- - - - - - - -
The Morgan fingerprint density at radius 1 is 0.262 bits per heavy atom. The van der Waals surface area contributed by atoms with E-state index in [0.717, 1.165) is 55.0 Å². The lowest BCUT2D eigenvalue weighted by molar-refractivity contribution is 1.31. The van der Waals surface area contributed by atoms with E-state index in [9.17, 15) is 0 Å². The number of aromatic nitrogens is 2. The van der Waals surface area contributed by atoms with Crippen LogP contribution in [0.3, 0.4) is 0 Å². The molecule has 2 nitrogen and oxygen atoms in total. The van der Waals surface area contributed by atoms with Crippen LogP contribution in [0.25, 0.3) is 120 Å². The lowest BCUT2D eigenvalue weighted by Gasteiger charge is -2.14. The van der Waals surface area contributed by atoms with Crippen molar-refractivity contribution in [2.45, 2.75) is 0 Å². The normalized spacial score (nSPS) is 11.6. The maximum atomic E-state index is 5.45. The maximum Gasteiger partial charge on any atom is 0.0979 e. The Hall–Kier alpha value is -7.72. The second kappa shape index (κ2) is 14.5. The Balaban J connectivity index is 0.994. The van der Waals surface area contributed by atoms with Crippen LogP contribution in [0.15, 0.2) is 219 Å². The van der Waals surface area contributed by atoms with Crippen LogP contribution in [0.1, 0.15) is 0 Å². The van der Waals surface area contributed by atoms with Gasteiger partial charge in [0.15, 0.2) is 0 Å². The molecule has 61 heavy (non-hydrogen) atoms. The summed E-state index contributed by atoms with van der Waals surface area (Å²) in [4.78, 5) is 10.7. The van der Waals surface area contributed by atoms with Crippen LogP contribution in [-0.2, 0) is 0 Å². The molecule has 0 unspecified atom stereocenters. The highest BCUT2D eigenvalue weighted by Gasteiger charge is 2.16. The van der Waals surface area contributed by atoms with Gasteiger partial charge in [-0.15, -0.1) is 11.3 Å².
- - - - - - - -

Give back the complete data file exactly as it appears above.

The Morgan fingerprint density at radius 1 is 0.262 bits per heavy atom. The van der Waals surface area contributed by atoms with E-state index in [0.717, 1.165) is 55.0 Å². The lowest BCUT2D eigenvalue weighted by molar-refractivity contribution is 1.31. The van der Waals surface area contributed by atoms with E-state index in [9.17, 15) is 0 Å². The number of aromatic nitrogens is 2. The van der Waals surface area contributed by atoms with Crippen LogP contribution in [0.3, 0.4) is 0 Å². The molecule has 2 nitrogen and oxygen atoms in total. The van der Waals surface area contributed by atoms with Crippen LogP contribution in [0.25, 0.3) is 120 Å². The lowest BCUT2D eigenvalue weighted by Gasteiger charge is -2.14. The van der Waals surface area contributed by atoms with Crippen molar-refractivity contribution in [2.45, 2.75) is 0 Å². The normalized spacial score (nSPS) is 11.6. The maximum atomic E-state index is 5.45. The maximum Gasteiger partial charge on any atom is 0.0979 e. The Hall–Kier alpha value is -7.72. The second kappa shape index (κ2) is 14.5. The Balaban J connectivity index is 0.994. The van der Waals surface area contributed by atoms with Crippen LogP contribution in [0.15, 0.2) is 219 Å². The van der Waals surface area contributed by atoms with Crippen LogP contribution in [0.1, 0.15) is 0 Å². The van der Waals surface area contributed by atoms with Gasteiger partial charge in [0.15, 0.2) is 0 Å². The molecule has 61 heavy (non-hydrogen) atoms. The summed E-state index contributed by atoms with van der Waals surface area (Å²) in [4.78, 5) is 10.7. The van der Waals surface area contributed by atoms with Crippen LogP contribution in [-0.2, 0) is 0 Å². The molecule has 0 unspecified atom stereocenters. The highest BCUT2D eigenvalue weighted by Gasteiger charge is 2.16. The van der Waals surface area contributed by atoms with Gasteiger partial charge in [-0.15, -0.1) is 11.3 Å².